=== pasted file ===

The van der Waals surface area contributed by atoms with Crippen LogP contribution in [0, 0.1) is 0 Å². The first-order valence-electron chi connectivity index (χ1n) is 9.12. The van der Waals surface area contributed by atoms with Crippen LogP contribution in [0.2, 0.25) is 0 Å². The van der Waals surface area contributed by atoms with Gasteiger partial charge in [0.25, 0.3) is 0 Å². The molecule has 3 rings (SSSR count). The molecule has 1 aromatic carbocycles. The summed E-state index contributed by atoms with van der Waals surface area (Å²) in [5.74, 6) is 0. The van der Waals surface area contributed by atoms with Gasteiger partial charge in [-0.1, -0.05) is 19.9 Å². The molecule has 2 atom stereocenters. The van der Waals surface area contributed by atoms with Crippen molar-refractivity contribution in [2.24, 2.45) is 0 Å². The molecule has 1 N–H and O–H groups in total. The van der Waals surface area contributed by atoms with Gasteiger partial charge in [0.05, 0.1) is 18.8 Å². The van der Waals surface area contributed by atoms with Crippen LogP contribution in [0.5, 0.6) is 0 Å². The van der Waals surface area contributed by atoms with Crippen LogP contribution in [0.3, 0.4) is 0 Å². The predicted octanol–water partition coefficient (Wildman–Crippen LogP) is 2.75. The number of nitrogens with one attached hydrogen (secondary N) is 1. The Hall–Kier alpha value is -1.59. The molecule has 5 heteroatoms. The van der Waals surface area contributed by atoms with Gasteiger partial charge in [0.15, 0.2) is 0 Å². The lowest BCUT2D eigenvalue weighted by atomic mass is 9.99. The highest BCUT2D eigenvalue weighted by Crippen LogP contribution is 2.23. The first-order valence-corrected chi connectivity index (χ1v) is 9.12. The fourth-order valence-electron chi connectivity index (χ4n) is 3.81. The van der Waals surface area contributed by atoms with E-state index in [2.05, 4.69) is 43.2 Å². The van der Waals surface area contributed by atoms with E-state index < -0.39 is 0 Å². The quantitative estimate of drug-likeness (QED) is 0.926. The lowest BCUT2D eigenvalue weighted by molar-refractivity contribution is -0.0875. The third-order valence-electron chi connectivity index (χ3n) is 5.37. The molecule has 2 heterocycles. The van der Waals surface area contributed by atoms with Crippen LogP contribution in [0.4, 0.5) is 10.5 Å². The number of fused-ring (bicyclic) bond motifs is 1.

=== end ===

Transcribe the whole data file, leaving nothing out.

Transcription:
The van der Waals surface area contributed by atoms with Crippen LogP contribution in [0, 0.1) is 0 Å². The first-order valence-electron chi connectivity index (χ1n) is 9.12. The van der Waals surface area contributed by atoms with Crippen LogP contribution in [0.2, 0.25) is 0 Å². The van der Waals surface area contributed by atoms with Gasteiger partial charge in [0.25, 0.3) is 0 Å². The molecule has 3 rings (SSSR count). The molecule has 1 aromatic carbocycles. The summed E-state index contributed by atoms with van der Waals surface area (Å²) in [5.74, 6) is 0. The van der Waals surface area contributed by atoms with Gasteiger partial charge in [-0.1, -0.05) is 19.9 Å². The molecule has 2 atom stereocenters. The van der Waals surface area contributed by atoms with Crippen molar-refractivity contribution in [2.24, 2.45) is 0 Å². The molecule has 1 N–H and O–H groups in total. The van der Waals surface area contributed by atoms with Gasteiger partial charge in [0.05, 0.1) is 18.8 Å². The van der Waals surface area contributed by atoms with Crippen LogP contribution in [0.5, 0.6) is 0 Å². The van der Waals surface area contributed by atoms with Crippen LogP contribution in [0.3, 0.4) is 0 Å². The predicted octanol–water partition coefficient (Wildman–Crippen LogP) is 2.75. The number of nitrogens with one attached hydrogen (secondary N) is 1. The Hall–Kier alpha value is -1.59. The molecule has 5 heteroatoms. The van der Waals surface area contributed by atoms with Gasteiger partial charge in [0.15, 0.2) is 0 Å². The lowest BCUT2D eigenvalue weighted by atomic mass is 9.99. The highest BCUT2D eigenvalue weighted by Crippen LogP contribution is 2.23. The first-order valence-corrected chi connectivity index (χ1v) is 9.12. The fourth-order valence-electron chi connectivity index (χ4n) is 3.81. The van der Waals surface area contributed by atoms with E-state index in [2.05, 4.69) is 43.2 Å². The van der Waals surface area contributed by atoms with E-state index < -0.39 is 0 Å². The quantitative estimate of drug-likeness (QED) is 0.926. The lowest BCUT2D eigenvalue weighted by molar-refractivity contribution is -0.0875. The third-order valence-electron chi connectivity index (χ3n) is 5.37. The molecule has 2 heterocycles. The van der Waals surface area contributed by atoms with Crippen LogP contribution in [0.4, 0.5) is 10.5 Å². The number of fused-ring (bicyclic) bond motifs is 1.